Food: Layering On Lardo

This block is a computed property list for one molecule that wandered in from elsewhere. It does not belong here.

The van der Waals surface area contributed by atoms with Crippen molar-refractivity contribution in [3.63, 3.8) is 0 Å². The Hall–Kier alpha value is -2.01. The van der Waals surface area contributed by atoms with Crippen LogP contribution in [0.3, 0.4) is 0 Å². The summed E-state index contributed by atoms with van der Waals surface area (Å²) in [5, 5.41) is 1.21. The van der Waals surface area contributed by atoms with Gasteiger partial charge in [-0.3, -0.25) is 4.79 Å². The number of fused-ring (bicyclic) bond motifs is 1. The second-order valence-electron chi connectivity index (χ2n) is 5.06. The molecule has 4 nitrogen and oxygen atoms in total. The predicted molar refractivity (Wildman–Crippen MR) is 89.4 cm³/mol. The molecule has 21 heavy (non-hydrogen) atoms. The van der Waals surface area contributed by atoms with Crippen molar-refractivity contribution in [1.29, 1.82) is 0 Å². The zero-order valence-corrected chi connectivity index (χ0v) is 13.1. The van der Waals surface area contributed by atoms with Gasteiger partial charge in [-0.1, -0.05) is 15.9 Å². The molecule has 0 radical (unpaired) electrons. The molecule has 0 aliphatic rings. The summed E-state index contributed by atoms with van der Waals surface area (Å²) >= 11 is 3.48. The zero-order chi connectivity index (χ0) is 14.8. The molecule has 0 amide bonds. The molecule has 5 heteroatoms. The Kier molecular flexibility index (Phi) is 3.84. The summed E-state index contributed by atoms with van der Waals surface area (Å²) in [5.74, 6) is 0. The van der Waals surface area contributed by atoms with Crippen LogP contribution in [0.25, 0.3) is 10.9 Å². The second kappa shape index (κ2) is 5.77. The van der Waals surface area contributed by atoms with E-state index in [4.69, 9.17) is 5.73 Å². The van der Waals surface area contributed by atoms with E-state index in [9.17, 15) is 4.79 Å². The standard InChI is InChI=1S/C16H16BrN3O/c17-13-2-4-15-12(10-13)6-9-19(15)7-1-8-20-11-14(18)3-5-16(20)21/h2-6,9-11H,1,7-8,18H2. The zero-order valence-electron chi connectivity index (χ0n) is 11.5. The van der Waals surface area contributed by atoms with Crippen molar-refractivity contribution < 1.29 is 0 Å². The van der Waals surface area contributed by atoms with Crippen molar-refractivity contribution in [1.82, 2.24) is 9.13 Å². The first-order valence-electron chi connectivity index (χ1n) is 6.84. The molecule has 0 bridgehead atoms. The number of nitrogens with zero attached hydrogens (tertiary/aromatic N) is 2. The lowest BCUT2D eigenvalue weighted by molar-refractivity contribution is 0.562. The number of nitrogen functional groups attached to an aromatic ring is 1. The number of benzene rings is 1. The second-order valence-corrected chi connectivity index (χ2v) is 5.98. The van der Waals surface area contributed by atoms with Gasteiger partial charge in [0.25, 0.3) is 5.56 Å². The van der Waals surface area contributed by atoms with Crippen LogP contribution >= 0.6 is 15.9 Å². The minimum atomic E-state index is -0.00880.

Look up. You see that photograph? That, friends, is what you call lardo, which is the Italian way to say lard, which is another name for pork fat. At his new Manhattan place, Otto, chef Mario Batali is slicing thin strips of his lardo--pig fat taken from the back of the neck and cured for about six months--on top of individual pizza pies. He sells more than 20 a day, even though the topping doesn't look like much when it melts. But, oh, the aroma--"like the most perfect bacon smell in the morning," says Batali. At Oliveto, in Oakland, Calif., chef Paul Canales slices it and puts it on a platter of house-cured salamis, or he works it in a mortar with garlic to make a spread. He may wrap beefsteak tomatoes with it, too, then grill them. He'll use lardo somehow when the restaurant hosts its annual Whole Hog Dinner in late February. "I wish that was the trend," says Canales, "that chefs dug in and really appreciated what you could do with the whole animal."